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How to Get Rich by Blogging

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Alex Iskold writes on Read/WriteWeb that there’s no money in the long tail of the blogosphere. What he means is: if you’re trying to make decent money by selling advertising on your niche blog (i.e., your blog that caters to the needs of a few in the long tail) you’re going to have a hard time of it.

But you can earn money because of your blog instead of with it. Blogging can be the centerpiece of your professional promotional and networking activities, leading indirectly to new money-making opportunities. Plus, blogging offers psychological riches — through the opportunities for personal expression and social connection it brings you.

The best reason for an individual web worker to blog isn’t to make money directly with the blog. It’s to boost your online persona, to make professional connections, to learn about your field, and to attract new opportunities, whether paid or unpaid. And note that unpaid opportunities are not necessarily less important than paid ones — because they can provide you with attention, reputation, education, and new connections.

Social media consultant Stowe Boyd describes how blogging has been his number one professional activity, and not because it earns him money directly:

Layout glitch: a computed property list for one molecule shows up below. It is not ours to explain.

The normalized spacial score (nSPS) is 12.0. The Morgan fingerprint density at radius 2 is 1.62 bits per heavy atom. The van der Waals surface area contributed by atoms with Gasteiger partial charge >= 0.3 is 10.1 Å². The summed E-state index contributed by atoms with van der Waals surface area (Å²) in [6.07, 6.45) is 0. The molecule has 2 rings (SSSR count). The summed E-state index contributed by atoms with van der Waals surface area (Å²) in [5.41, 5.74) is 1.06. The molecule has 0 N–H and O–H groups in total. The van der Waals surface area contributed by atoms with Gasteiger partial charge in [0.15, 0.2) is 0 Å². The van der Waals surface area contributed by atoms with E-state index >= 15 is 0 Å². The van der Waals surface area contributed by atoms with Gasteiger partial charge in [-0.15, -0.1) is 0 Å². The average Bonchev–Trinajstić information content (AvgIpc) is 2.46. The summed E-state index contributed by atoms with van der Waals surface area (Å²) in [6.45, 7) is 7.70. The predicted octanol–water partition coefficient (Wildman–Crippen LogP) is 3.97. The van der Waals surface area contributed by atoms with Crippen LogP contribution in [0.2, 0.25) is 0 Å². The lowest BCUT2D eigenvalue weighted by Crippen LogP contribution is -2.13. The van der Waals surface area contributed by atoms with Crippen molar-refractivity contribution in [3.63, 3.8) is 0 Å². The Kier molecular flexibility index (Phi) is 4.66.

I have been rededicating myself to /Message in recent months. Like Gaping Void, it doesn’t directly pay the bills, but it is the wellspring of everything else….

I was interviewed by some journalism student earlier this year, and when asked what was the single most important business decision that I had ever taken I responded “blogging.” It has trumped every other action I have ever taken, including getting my master’s in computer science, which I now consider second biggest.

Yes, you might attract a massive-enough audience that will earn you money Steve Pavlina or Darren Rowse-style. But most bloggers won’t. That doesn’t mean that blogging isn’t invaluable in your toolset of activities that lead to a successful professional life, and I mean successful both financially and psychologically. Because in addition to leading indirectly to income-earning possibilities, blogging can offer the payoff of personal satisfaction and social connection too.

17 Responses to “How to Get Rich by Blogging”

  1. I’ve been looking into the economic aspects of blogging for a number of reasons. One is I am now writing a blog for small businesses called The Small Biz Society International blog ( and I wanted information to share with readers (what readers?!) on my blog. The other, is that I wanted to find out if in fact I can make money blogging. Obviously, I haven’t yet. I don’t even have adsense on most of my nine blogs. But I was thinking maybe I should market the blogs and try to monetize them. But ultimately, I blog for the fun of it. I love writing. I love blogging. My favorite blog has to be The Divorce Saloon. Ultimately, I hope it will enhance my small law practice which I run her in New York. Hey, getting divorced? Check it out at You can link to all my blogs from my website.